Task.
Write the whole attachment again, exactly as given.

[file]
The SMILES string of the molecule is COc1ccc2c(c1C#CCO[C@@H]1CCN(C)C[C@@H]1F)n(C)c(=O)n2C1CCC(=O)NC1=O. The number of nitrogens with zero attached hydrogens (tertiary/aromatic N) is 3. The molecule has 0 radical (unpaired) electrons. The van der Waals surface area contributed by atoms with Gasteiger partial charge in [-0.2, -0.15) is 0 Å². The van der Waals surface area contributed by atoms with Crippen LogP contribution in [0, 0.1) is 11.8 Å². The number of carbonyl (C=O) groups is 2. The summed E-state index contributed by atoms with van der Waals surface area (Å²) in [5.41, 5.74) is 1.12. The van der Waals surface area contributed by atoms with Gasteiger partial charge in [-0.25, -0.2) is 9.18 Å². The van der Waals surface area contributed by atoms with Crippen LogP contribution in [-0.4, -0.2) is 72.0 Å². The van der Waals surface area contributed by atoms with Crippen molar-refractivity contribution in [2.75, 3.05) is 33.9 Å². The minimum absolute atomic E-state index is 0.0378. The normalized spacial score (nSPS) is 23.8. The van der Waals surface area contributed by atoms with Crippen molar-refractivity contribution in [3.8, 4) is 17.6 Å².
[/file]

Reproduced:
The SMILES string of the molecule is COc1ccc2c(c1C#CCO[C@@H]1CCN(C)C[C@@H]1F)n(C)c(=O)n2C1CCC(=O)NC1=O. The number of nitrogens with zero attached hydrogens (tertiary/aromatic N) is 3. The molecule has 0 radical (unpaired) electrons. The van der Waals surface area contributed by atoms with Gasteiger partial charge in [-0.2, -0.15) is 0 Å². The van der Waals surface area contributed by atoms with Crippen LogP contribution in [0, 0.1) is 11.8 Å². The number of carbonyl (C=O) groups is 2. The summed E-state index contributed by atoms with van der Waals surface area (Å²) in [5.41, 5.74) is 1.12. The van der Waals surface area contributed by atoms with Gasteiger partial charge in [-0.25, -0.2) is 9.18 Å². The van der Waals surface area contributed by atoms with Crippen LogP contribution in [-0.4, -0.2) is 72.0 Å². The van der Waals surface area contributed by atoms with Crippen molar-refractivity contribution in [2.75, 3.05) is 33.9 Å². The minimum absolute atomic E-state index is 0.0378. The normalized spacial score (nSPS) is 23.8. The van der Waals surface area contributed by atoms with Crippen molar-refractivity contribution in [3.8, 4) is 17.6 Å².